What is Bulgur Wheat?
Bulgur wheat is one of the world’s oldest harvested foods. Most often formed from durum wheat, it is steamed, hulled and dried, before being coarsely ground to give the grains their characteristic pale brown colour and pointy shape. Traditionally, the outer bran husks were removed by rubbing damp wheat between your hands.
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Originating in the Middle East, bulgur wheat features in lots of popular traditional dishes, including Tabbouleh and Kibbeh. This kind of wheat is also known as bulgar or burghul wheat – and it’s not to be confused with its less-tricky-to-harvest cousin, cracked wheat.
Where does it come from?
Bulgur wheat has a wonderfully nutty flavour and a texture that resembles couscous – light and fluffy, yet has a firmer, slightly chewy bite to it. Available in coarse, medium and fine grinds, it softens the texture of wholesome grain salads, holds its shape really well and is a brilliantly nutritious alternative to rice.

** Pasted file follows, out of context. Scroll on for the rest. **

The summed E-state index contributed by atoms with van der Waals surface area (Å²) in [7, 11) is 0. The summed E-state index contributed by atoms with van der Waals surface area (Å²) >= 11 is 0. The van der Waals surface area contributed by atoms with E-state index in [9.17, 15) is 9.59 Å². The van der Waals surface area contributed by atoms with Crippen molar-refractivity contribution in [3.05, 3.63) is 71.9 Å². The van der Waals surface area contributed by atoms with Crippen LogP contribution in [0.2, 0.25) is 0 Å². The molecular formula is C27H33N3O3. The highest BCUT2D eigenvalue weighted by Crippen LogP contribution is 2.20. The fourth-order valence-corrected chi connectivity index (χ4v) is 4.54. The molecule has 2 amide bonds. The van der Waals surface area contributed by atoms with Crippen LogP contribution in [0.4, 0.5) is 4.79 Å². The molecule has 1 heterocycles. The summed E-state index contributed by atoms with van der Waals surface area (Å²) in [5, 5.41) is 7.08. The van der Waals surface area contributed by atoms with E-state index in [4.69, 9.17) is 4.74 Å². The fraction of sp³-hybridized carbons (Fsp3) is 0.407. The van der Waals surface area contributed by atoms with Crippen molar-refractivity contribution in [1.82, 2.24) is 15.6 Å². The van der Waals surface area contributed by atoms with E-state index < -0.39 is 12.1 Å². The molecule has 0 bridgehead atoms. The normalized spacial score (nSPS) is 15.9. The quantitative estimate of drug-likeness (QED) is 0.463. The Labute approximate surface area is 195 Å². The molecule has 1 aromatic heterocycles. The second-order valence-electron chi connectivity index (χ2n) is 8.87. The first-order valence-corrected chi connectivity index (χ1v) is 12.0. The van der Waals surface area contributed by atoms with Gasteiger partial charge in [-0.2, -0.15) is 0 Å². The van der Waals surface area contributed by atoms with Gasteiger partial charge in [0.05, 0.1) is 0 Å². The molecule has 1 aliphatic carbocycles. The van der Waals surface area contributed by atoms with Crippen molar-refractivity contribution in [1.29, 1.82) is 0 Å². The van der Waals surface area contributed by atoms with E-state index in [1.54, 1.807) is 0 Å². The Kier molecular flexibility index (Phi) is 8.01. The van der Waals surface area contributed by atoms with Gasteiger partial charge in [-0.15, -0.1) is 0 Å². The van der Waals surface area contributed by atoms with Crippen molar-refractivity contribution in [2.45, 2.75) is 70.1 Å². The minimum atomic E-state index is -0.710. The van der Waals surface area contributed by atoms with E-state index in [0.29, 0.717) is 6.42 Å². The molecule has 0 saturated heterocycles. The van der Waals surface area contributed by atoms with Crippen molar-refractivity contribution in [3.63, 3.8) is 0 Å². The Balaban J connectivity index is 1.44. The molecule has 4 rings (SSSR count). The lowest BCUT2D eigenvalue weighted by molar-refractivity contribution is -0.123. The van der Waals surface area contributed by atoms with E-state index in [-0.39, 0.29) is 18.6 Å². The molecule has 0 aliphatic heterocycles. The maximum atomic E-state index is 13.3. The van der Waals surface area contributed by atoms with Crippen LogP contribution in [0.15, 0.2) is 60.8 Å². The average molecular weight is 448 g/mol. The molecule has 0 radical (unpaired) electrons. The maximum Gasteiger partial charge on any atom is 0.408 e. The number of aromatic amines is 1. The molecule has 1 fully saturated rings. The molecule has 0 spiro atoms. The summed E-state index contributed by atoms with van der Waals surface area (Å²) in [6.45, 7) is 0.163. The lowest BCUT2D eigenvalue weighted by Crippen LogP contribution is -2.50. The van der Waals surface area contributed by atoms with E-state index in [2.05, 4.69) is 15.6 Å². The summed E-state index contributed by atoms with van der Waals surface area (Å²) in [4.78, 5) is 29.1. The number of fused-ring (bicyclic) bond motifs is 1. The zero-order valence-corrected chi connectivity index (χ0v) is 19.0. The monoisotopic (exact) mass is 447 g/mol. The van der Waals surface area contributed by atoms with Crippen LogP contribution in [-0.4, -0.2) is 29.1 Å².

So how healthy is it?
Bulgur wheat is rich in protein and minerals such as iron and folic acid. As well as providing plenty of fibre, it adds a wholewheat component (and a wonderfully nutty flavour) when used in bread and bakery goods – and its texture means it adds a good bite too.